SQL SERVER – Tricks to Replace SELECT * with Column Names – SQL in Sixty Seconds #017 – Video

60 SQL SERVER   Tricks to Replace SELECT * with Column Names   SQL in Sixty Seconds #017   Video

You might have heard many times that one should not use SELECT * as there are many disadvantages to the usage of the SELECT *. I also believe that there are always rare occasion when we need every single column of the query. In most of the cases, we only need a few columns of the query and we should retrieve only those columns. SELECT * has many disadvantages. Let me list a few and remaining you can add as a comment.

  1.  Retrieves unnecessary columns and increases network traffic
  2. When a new columns are added views needs to be refreshed manually
  3. Leads to usage of sub-optimal execution plan
  4. Uses clustered index in most of the cases instead of using optimal index
  5. It is difficult to debug.

There are two quick tricks I have discussed in the video which explains how users can avoid using SELECT * but instead list the column names.

1) Drag the columns folder from SQL Server Management Studio to Query Editor
2) Right Click on Table Name >> Script TAble AS >> SELECT To… >> Select option

It is extremely easy to list the column names in the table. In today’s sixty seconds video, you will notice that I was able to demonstrate both the methods very quickly. From now onwards there should be no excuse for not listing ColumnName. Let me ask a question back – is there ever a reason to SELECT *? If yes, would you please share that as a comment.

More on SELECT *:

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Reference: Pinal Dave (http://blog.sqlauthority.com)

17 thoughts on “SQL SERVER – Tricks to Replace SELECT * with Column Names – SQL in Sixty Seconds #017 – Video

  1. i prefer developers do not use SELECT * for the reasons you cited. i was wondering if there are properties you can apply on a view that make SELECT * return an error. i might be thinking of mysql.


  2. Out of habit, when using osql/sqlcmd I usually grab the column list by hand using:

    select ‘,’+c.name — edit out the first , on row 1 of course
    from syscolumns c
    ,sysobjects o
    where c.id = o.id
    and o.type in (‘u’, ‘v’) — Or what have you.
    and o.name = ‘object name’

    Then just copy/paste the results into my query/view/proc etc.

    Though in Management Studio I will try Chintak’s solution I think as it can be down with minimal movement away from the text editor.


  3. Thanks, I wasn’t aware of reason #2. I did a few quick tests to confirm it’s correct. Interestingly, #2 doesn’t apply to select * in a stored proc, although other reasons still apply.
    Also, I didn’t know you could drag & drop the list of column names in SSMS. I played around and realized that there are many DB objects and collections of objects that you can drag & drop including table, view, proc and function names and collections such as column or parameter names, as well as individual column or parameter names. Where applicable, (e.g. tables, views, procs and functions), it includes the schema and wraps everything in square brackets (i.e. [dbo].[Person] ). It does not however wrap column names in square brackets in the same way.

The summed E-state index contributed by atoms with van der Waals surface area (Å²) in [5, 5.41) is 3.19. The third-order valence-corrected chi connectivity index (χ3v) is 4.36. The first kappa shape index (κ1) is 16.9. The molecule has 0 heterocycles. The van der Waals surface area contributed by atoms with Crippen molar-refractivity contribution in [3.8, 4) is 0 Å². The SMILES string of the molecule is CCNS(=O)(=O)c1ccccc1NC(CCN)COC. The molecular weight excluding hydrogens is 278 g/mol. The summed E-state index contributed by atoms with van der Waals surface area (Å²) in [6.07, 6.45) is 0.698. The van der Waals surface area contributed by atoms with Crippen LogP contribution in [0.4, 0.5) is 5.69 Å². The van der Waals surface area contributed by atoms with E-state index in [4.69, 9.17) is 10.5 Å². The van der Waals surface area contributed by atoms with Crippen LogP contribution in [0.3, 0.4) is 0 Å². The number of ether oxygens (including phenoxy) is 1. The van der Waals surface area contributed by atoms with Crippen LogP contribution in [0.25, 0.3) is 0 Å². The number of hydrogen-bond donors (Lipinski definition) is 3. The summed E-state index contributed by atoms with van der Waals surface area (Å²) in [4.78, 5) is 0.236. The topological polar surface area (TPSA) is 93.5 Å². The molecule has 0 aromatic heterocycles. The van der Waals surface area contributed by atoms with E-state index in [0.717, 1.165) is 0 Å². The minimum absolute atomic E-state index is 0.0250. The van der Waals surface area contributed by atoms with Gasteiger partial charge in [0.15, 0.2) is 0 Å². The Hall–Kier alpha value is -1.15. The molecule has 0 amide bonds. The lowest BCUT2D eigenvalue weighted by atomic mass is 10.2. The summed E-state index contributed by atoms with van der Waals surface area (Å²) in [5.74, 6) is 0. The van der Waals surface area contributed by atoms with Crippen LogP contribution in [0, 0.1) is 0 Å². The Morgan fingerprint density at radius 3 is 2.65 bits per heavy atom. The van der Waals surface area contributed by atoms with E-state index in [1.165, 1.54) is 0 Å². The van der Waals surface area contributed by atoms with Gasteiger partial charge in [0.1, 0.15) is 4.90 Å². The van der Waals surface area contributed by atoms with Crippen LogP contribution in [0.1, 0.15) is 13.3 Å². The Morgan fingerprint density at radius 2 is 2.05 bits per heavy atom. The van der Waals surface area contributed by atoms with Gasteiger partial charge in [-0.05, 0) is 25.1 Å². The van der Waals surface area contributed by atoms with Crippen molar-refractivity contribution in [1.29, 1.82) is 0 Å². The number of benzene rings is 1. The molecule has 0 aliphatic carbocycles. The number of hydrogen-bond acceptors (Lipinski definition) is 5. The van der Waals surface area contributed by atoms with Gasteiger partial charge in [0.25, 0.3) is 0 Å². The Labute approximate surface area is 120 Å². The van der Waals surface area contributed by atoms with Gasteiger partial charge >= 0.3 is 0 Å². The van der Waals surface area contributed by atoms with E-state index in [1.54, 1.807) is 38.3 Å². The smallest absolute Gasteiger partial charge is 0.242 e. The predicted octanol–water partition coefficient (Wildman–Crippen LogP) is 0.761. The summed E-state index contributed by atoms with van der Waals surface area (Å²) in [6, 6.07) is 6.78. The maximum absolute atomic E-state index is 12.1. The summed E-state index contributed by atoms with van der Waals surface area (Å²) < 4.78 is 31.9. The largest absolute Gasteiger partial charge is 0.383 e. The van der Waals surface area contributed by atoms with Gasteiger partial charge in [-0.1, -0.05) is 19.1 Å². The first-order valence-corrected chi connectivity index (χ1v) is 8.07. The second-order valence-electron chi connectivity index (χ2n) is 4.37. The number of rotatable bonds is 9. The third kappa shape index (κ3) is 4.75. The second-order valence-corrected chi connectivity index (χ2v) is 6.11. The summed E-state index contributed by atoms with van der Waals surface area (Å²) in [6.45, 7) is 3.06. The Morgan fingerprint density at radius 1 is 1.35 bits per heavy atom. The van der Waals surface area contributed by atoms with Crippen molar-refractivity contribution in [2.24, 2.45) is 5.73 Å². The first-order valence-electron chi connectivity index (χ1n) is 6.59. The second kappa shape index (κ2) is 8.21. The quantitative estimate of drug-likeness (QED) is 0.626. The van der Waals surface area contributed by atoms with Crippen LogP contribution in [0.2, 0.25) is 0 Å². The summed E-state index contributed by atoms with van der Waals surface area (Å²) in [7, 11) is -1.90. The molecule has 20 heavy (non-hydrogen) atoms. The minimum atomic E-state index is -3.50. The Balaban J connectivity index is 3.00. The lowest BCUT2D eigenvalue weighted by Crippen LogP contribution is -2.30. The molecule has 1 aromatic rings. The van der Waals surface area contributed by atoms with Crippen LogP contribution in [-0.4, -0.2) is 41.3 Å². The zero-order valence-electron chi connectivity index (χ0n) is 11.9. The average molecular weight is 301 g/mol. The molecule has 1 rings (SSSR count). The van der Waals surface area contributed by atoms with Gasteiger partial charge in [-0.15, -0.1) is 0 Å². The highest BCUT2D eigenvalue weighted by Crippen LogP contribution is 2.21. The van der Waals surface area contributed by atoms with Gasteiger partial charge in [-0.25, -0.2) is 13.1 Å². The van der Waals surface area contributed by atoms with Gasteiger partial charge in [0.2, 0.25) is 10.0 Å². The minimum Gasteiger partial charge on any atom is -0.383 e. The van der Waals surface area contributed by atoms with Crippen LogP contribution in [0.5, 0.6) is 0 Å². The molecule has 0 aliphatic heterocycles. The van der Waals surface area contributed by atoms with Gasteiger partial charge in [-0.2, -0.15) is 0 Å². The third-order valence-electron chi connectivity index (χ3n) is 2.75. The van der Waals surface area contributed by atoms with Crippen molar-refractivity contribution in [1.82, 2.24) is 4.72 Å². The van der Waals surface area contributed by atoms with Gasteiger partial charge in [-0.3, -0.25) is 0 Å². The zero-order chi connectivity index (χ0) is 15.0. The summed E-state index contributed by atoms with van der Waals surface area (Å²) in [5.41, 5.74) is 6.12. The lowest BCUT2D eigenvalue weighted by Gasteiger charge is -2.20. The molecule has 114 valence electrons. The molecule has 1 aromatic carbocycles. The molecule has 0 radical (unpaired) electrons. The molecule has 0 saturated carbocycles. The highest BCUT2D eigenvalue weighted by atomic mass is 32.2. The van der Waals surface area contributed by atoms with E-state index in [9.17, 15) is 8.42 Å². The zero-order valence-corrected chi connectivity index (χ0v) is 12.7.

You can also drag & drop more obscure DB objects and collections such as indexes, keys and constraints. I did notice one little bug though. When I drag the Keys collection to a query window, I get a comma separated list of the key names, but there is no comma between the primary key and any foreign keys. Anyway, thanks for educating me on reason #2 and on the drag & drop features of SSMS.


  4. I use “SELECT * ” for adhoc query in SSMS. Usually it is convenient to type “SELECT * FROM [TABLE]” to view some data.


  5. @robertmcbean: You can add a dummy column in every table/view and make then set the permissions to that column as DENY SELECT. So any user belonging to this role won’t be able to write a query SELECT *


  6. Pingback: SQL SERVER – Weekly Series – Memory Lane – #032 | Journey to SQL Authority with Pinal Dave

  7. The whole post relies on a huge assumption which is the user has full knowledge of the table columns and his own permissions on those.

    Given that “any” user may execute a predefined query (using his own credentials against the database) there is no prior knowledge of which columns are SELECT-able or not. Hence, the user SHOULD be able to perform a “SELECT *” statement and this SHOULD NOT fail because he can not see a subset of the columns or rows.
    Instead, SqlServer SHOULD interpret the “*” not as “all columns” but rather “all available columns” !

    This justifies the usage of “SELECT *” and this also shows that SqlServer is not executing as expected in its interpretation of the “*”.


  8. Pinal – Thanks for the video. Is there any way to remove square bracket surrounding the column names by default? when I drag the columns they are like [col1], [col2]… When you have 20 some columns in a select query, it makes it harder to read.

    same thing is true when dragging table it adds [dbo].[table]…



  9. Having the square brackets is not a bad thing, those let the optimizer know the string in the brackets is a name, not a value, so it has less work to do, much like telling it column names instead of SELECT * so the optimizer doesn’t have to work to look up the column names itself.

    My opinion is that a well-written query always uses square brackets, schema names and no asterisk, such as:

    SELECT [colA] AS [A], [colB] AS [B] FROM [dbo].[myTable] AS [X] WHERE [X].[A] = 1;

    Granted, once a query plan is created, the query syntax is no longer important, however, I consider it to be best practice, plus, you become more familiar with the layout so it’s easier to troubleshoot down the line.


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